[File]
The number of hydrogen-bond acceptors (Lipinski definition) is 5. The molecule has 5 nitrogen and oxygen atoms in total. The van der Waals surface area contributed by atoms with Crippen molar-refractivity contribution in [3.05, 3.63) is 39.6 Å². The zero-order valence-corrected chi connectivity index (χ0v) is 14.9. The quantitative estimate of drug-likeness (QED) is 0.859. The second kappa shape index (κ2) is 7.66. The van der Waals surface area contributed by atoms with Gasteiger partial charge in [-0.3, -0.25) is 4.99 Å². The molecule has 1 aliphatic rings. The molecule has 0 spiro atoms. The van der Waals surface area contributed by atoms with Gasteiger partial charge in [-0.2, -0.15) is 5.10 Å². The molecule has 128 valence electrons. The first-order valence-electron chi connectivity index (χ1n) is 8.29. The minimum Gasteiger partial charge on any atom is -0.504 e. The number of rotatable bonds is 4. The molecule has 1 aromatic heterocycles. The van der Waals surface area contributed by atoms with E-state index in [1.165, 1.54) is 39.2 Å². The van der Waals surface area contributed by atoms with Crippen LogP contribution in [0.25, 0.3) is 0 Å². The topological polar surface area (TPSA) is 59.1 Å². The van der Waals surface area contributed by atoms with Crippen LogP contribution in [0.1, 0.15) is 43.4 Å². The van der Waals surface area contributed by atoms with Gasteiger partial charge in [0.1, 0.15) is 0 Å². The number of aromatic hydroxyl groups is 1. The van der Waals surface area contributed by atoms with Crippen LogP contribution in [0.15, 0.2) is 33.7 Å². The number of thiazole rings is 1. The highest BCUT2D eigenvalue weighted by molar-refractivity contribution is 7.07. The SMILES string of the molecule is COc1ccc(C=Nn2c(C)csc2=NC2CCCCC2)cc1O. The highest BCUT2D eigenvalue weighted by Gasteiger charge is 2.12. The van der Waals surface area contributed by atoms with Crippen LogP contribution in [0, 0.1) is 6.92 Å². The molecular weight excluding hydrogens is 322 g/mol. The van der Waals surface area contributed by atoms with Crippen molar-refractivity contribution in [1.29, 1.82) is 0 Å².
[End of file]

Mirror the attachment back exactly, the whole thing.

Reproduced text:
The number of hydrogen-bond acceptors (Lipinski definition) is 5. The molecule has 5 nitrogen and oxygen atoms in total. The van der Waals surface area contributed by atoms with Crippen molar-refractivity contribution in [3.05, 3.63) is 39.6 Å². The zero-order valence-corrected chi connectivity index (χ0v) is 14.9. The quantitative estimate of drug-likeness (QED) is 0.859. The second kappa shape index (κ2) is 7.66. The van der Waals surface area contributed by atoms with Gasteiger partial charge in [-0.3, -0.25) is 4.99 Å². The molecule has 1 aliphatic rings. The molecule has 0 spiro atoms. The van der Waals surface area contributed by atoms with Gasteiger partial charge in [-0.2, -0.15) is 5.10 Å². The molecule has 128 valence electrons. The first-order valence-electron chi connectivity index (χ1n) is 8.29. The minimum Gasteiger partial charge on any atom is -0.504 e. The number of rotatable bonds is 4. The molecule has 1 aromatic heterocycles. The van der Waals surface area contributed by atoms with E-state index in [1.165, 1.54) is 39.2 Å². The van der Waals surface area contributed by atoms with Crippen LogP contribution in [0.25, 0.3) is 0 Å². The topological polar surface area (TPSA) is 59.1 Å². The van der Waals surface area contributed by atoms with Crippen LogP contribution in [0.1, 0.15) is 43.4 Å². The van der Waals surface area contributed by atoms with Gasteiger partial charge in [0.1, 0.15) is 0 Å². The number of aromatic hydroxyl groups is 1. The van der Waals surface area contributed by atoms with Crippen LogP contribution in [0.15, 0.2) is 33.7 Å². The number of thiazole rings is 1. The highest BCUT2D eigenvalue weighted by molar-refractivity contribution is 7.07. The SMILES string of the molecule is COc1ccc(C=Nn2c(C)csc2=NC2CCCCC2)cc1O. The highest BCUT2D eigenvalue weighted by Gasteiger charge is 2.12. The van der Waals surface area contributed by atoms with Crippen LogP contribution in [0, 0.1) is 6.92 Å². The molecular weight excluding hydrogens is 322 g/mol. The van der Waals surface area contributed by atoms with Crippen molar-refractivity contribution in [1.29, 1.82) is 0 Å².